Michael Brown shooting: Ferguson police 'come under heavy gunfire' as violence flares on streets again

Two shot and 31 arrested as Captain Ronald Johnson blames 'criminals throwing Molotov cocktails' for escalation of civil unrest

David Usborne
Tuesday 19 August 2014 12:22 BST
Officers point their weapons at protesters in Ferguson, Missouri
Officers point their weapons at protesters in Ferguson, Missouri (Reuters)

A night that seemed set at first to be more peaceful than those that had come before it suddenly flared up once again into anger, chaos and confrontation on the streets of Ferguson, Missouri, as police fired tear gas and stun grenades into the air sending protesters fleeing for cover and gasping for breath.

Now in its second week, the protests triggered by the shooting of an unarmed black teenager by a police officer, Darren Wilson, show no sign of abating even after attempts by officials to use multiple tactics to stop the violence.

While Governor Jay Nixon had ordered in the National Guard on Monday he had also lifted a nighttime curfew in hopes of easing tensions.

Captain Ron Johnson, the State Trooper appointed by Governor Nixon to restore order to the community, spent the first part of the evening walking along the stretch of West Florissant Avenue, the strip that has been the main flashpoint of the nightly eruptions, talking with protesters about his hopes that the worst might be over. “In my gut, in my soul, I feel that tonight is going to be better,” he commented.

By the end of the night Capt Johnson said that two people had been shot, 31 protesters arrested and that police had come under 'heavy gunfire" during the course of the night.

"These criminal acts came from a tiny minority of law-breakers," he said. "It is criminals who throw Molotov cocktails, fire shots and endanger lives. These are not acts of protesters but acts of violence."

"Not a single bullet was fired by officers despite coming under heavy attack. Our officers came under heavy gunfire," he added.

Earlier, the atmosphere was edgy as a line of police officers in gas masks and riot gear had formed a line at one end of the protest area. Soon, a second phalanx of police, now backed up by armoured vehicles topped with machine gun nests had also gathered at the other end of the street. Sound cannons released ear-piercing tones to discourage assembly. Sandwiched in between were hundreds and demonstrators and journalists.

While some degree of calm appeared to be holding at one end with the help of several community organisers and church pastors mixing with the crowds and urging restraint, at the other end, just off the street where the teenager, Michael Brown, was killed last Saturday, a far angrier knot of demonstrators had gathered, taunting police, ripping out a street and ignoring orders to disperse.

With a far smaller group of reporters at the same junction as witnesses, the stand-off abruptly dissolved into fresh chaos. First some of the protesters scattered, as if spooked by something, which later was said to have been gunfire. Moments later, the police began firing tear gas, while protesters began hurling objects back, ranging from water bottles to at least one Molotov cocktail. The gas in the area spread fast, sparing only the few wearing gas masks.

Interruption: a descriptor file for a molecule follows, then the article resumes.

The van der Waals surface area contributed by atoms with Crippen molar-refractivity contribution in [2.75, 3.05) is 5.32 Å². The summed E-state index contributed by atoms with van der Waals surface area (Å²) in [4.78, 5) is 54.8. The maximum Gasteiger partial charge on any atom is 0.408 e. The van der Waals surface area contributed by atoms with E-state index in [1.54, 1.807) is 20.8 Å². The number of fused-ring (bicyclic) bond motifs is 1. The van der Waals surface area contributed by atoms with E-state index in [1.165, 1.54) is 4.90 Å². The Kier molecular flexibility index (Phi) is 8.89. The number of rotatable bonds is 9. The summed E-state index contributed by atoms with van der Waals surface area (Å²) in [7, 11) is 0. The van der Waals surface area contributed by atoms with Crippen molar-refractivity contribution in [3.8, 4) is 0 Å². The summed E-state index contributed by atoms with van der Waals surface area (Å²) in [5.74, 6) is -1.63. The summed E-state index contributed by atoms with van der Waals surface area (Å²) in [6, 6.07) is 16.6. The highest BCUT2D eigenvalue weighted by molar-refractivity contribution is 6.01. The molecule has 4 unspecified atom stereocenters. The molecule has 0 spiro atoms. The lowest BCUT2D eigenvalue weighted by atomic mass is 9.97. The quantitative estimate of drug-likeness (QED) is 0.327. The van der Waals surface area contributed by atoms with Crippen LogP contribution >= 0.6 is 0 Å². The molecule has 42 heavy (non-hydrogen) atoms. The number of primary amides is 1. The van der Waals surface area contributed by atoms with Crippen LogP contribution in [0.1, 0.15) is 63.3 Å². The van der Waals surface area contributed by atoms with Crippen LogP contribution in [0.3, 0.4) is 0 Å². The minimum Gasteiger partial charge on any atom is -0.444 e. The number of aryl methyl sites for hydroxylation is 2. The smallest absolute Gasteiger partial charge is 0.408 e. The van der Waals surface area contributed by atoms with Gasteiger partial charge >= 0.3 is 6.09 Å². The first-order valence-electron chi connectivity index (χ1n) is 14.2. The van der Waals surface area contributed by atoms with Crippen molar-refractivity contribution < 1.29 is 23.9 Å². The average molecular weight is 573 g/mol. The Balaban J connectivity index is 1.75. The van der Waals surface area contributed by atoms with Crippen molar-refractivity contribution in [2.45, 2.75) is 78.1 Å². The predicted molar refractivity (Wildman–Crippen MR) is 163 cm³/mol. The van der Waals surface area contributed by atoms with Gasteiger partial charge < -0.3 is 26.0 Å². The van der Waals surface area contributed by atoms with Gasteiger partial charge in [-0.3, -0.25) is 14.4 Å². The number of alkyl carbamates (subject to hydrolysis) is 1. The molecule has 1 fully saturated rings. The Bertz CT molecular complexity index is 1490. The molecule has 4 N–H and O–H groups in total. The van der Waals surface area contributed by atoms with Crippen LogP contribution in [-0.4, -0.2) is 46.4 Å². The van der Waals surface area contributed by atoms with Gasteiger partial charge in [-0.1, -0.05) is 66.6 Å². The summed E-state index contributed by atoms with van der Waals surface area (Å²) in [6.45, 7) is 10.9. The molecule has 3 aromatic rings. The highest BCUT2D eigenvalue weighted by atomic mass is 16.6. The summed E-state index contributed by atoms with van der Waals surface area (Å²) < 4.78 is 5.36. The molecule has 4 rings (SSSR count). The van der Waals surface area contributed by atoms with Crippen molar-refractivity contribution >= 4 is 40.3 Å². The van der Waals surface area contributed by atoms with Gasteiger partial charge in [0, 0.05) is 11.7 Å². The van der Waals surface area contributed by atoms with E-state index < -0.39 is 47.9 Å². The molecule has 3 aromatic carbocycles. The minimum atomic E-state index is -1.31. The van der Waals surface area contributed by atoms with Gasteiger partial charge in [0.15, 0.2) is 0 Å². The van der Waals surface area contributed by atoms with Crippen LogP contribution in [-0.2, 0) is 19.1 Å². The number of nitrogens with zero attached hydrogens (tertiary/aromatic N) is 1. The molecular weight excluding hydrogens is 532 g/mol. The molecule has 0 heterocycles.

Later a police officer ordered a CNN broadcast crew - and soon all other remaining reporters - to clear what had been a media ‘safe’ area outside the McDonald's. “There has been a gunshot victim, please leave,” one officer shouted. Meanwhile, riot police weaved through the air pointing automatic weapons indiscriminately at protesters and reporters.

Seemingly not involved directly in the street confrontations were the National Guard troops, who held back mostly to protect the police command centre in a nearby shopping centre.

Earlier, President Barack Obama had said during a White House press conference that he had urged Governor Nixon strictly to limit the involvement of the National Guard to avoid further inflaming community resentment.

President Obama, who said he had directed the Attorney General, Eric Holder, to visit Ferguson personally on Wednesday, urged all sides to work for calm. “While I understand the passions and the anger that arise over the death of Michael Brown, giving in to that anger by looting or carrying guns, and even attacking the police, only serves to raise tensions and stir chaos,” he said. “It undermines, rather than advancing, justice.”

The fresh protests followed the release by lawyers for Mr Brown’s family of the preliminary results of a privately conducted autopsy of the victim suggesting he had been shot six times. The trajectory of one bullet, from the top of the head and out one eye, was seen by some to corroborate claims that the young man had been trying to surrender when hit by the fatal shot. A wound to an arm may also fit with his having had his arms raised at the time, though the private pathologists said they could not say for certain. Two more autopsies are pending from St Louis and also federal authorities.

The family meanwhile called for the arrest of the officer responsible for the shooting, who has been identified as 26-year-old Darren Wilson. The same call was echoed by many of those participating in the protests on Monday night.

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